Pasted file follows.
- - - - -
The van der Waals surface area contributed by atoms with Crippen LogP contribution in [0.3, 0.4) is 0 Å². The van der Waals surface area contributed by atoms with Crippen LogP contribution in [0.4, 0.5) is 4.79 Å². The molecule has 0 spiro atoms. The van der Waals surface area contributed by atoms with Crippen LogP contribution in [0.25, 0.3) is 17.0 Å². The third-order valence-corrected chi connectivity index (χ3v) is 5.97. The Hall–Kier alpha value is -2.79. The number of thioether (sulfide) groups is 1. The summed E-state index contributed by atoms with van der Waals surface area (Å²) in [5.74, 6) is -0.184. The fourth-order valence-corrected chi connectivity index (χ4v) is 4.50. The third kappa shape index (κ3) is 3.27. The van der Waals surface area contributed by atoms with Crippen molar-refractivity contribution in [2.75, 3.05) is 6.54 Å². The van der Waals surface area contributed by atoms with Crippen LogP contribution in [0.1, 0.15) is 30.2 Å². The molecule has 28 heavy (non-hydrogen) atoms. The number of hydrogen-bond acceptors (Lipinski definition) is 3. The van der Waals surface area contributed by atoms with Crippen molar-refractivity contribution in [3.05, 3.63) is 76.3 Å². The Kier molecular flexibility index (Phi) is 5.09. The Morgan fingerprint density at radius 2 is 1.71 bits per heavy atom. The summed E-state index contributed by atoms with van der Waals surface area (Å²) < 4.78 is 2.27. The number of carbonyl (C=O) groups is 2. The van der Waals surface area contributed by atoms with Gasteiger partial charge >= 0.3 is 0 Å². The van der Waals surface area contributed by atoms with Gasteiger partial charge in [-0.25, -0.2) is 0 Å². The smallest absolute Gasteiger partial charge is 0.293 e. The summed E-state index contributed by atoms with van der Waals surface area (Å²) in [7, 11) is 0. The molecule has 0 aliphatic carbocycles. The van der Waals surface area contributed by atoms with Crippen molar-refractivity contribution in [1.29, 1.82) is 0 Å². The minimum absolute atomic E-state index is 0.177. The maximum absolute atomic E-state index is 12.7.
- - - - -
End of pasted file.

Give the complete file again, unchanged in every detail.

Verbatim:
The van der Waals surface area contributed by atoms with Crippen LogP contribution in [0.3, 0.4) is 0 Å². The van der Waals surface area contributed by atoms with Crippen LogP contribution in [0.4, 0.5) is 4.79 Å². The molecule has 0 spiro atoms. The van der Waals surface area contributed by atoms with Crippen LogP contribution in [0.25, 0.3) is 17.0 Å². The third-order valence-corrected chi connectivity index (χ3v) is 5.97. The Hall–Kier alpha value is -2.79. The number of thioether (sulfide) groups is 1. The summed E-state index contributed by atoms with van der Waals surface area (Å²) in [5.74, 6) is -0.184. The fourth-order valence-corrected chi connectivity index (χ4v) is 4.50. The third kappa shape index (κ3) is 3.27. The van der Waals surface area contributed by atoms with Crippen molar-refractivity contribution in [2.75, 3.05) is 6.54 Å². The van der Waals surface area contributed by atoms with Crippen LogP contribution in [0.1, 0.15) is 30.2 Å². The molecule has 28 heavy (non-hydrogen) atoms. The number of hydrogen-bond acceptors (Lipinski definition) is 3. The van der Waals surface area contributed by atoms with Crippen molar-refractivity contribution in [3.05, 3.63) is 76.3 Å². The Kier molecular flexibility index (Phi) is 5.09. The Morgan fingerprint density at radius 2 is 1.71 bits per heavy atom. The summed E-state index contributed by atoms with van der Waals surface area (Å²) < 4.78 is 2.27. The number of carbonyl (C=O) groups is 2. The van der Waals surface area contributed by atoms with Gasteiger partial charge >= 0.3 is 0 Å². The van der Waals surface area contributed by atoms with Gasteiger partial charge in [-0.25, -0.2) is 0 Å². The smallest absolute Gasteiger partial charge is 0.293 e. The summed E-state index contributed by atoms with van der Waals surface area (Å²) in [7, 11) is 0. The molecule has 0 aliphatic carbocycles. The van der Waals surface area contributed by atoms with Crippen molar-refractivity contribution in [1.29, 1.82) is 0 Å². The minimum absolute atomic E-state index is 0.177. The maximum absolute atomic E-state index is 12.7.